Following the paper Practical Bayesian Optimization of Machine Learning Algorithms. Link

It's not clear to me as to how the hyper-parameters (different from the target hyperparameters for some other method) for the Gaussian Process (GP) is been learned.

The paper mentions it as follows (Pg.4 under section 3.1):

After choosing the form of the covariance, we must also manage the hyperparameters that govern its behavior (Note that these “hyperparameters” are distinct from those being subjected to the overall Bayesian optimization.), as well as that of the mean function. For our problems of interest, typically we would have $D + 3$ Gaussian process hyperparameters: $D$ length scales $\theta_{1}:D$, the covariance amplitude $\theta$, the observation noise ν, and a constant mean m. The most commonly advocated approach is to use a point estimate of these parameters by optimizing the marginal likelihood under the Gaussian process, $p(y|\{x_n\}^N_{ n=1}, \theta, ν, m) = N (y | m1, \sum_{\theta} + νI)$,
where $y = [y1, y2, · · · , y_{N}]^{T}$, and $\sum_{\theta}$ is the covariance matrix resulting from the N input points under the hyperparameters $\theta$.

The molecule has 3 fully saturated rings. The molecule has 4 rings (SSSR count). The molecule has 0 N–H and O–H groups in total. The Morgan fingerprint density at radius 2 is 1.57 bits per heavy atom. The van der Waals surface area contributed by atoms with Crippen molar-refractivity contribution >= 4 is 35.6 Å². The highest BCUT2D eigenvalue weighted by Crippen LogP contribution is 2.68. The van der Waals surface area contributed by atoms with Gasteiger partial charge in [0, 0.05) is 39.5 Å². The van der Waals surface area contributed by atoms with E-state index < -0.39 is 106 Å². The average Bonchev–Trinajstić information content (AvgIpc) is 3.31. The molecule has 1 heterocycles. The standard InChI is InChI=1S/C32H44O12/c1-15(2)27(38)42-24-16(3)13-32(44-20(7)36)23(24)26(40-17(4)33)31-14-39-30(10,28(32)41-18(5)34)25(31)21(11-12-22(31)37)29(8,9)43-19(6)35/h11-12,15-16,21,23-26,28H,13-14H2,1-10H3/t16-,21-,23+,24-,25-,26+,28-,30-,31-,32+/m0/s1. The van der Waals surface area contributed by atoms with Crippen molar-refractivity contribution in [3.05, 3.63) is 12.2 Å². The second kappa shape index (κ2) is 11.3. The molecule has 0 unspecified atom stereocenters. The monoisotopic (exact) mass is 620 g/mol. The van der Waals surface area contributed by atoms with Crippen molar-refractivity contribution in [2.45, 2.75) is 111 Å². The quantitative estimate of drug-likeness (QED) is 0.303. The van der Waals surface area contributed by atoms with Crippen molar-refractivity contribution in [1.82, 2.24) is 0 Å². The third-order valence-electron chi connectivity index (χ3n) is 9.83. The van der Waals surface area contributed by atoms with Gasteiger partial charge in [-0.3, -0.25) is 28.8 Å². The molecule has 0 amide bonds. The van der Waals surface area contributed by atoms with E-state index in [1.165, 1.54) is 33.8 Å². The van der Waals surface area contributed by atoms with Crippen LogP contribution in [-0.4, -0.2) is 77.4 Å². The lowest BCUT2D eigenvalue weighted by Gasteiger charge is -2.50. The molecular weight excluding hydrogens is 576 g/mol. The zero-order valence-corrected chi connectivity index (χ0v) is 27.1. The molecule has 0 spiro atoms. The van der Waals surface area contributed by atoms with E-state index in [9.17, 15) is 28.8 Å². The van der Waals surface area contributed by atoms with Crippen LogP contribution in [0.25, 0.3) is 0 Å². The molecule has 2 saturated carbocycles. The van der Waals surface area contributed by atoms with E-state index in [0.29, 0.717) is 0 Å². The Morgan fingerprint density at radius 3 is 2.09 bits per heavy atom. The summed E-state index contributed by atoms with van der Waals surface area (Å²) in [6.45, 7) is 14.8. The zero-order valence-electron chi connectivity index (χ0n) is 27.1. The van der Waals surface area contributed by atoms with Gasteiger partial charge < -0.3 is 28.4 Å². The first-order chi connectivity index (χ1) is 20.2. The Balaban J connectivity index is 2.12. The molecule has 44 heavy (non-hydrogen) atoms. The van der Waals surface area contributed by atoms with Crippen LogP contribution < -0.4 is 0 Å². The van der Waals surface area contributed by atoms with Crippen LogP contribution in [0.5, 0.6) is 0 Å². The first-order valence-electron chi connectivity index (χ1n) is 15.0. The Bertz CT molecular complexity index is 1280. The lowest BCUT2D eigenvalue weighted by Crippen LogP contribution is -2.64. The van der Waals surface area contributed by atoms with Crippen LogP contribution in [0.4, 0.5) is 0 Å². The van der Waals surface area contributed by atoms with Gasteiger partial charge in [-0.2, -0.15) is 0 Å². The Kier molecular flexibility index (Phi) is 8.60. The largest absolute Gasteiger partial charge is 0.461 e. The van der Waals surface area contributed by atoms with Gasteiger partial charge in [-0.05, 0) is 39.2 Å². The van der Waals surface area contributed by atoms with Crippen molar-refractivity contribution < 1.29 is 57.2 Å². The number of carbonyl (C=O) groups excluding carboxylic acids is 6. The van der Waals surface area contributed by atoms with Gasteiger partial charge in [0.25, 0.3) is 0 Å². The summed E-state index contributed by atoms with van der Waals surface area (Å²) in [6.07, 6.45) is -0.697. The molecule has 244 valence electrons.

Can anyone elaborate or explain in layman terms on the suggested approach of using point estimate ( and how it is done practically) mentioned in the above description?


1 Answer 1


They claim to, "use a point estimate of these parameters by optimizing the marginal likelihood under the Gaussian process."

Now the expression given indicates they believe the marginal likelihood has a Gaussian distribution $N(y|m1,\Sigma_\theta+\nu I)$. At this point you can write out the marginal likelihood (usually on the log scale) as it has the fixed form implied by the Gaussian and then optimise with respect to the unknown parameters.

The reason people use a point estimate in these circumstances is almost always the speed and tractability of calculating the estimate. The downside is that you lose notions of uncertainty about the parameters. E.g. if say $\nu$ has a shallow maximum you might underestimate the variability of some other quantities of interest.

  • $\begingroup$ ' $> \sum $' was a formatting error $\endgroup$ Jun 27, 2017 at 16:35
  • $\begingroup$ Trimmed to reflect this. $\endgroup$ Jun 27, 2017 at 16:51

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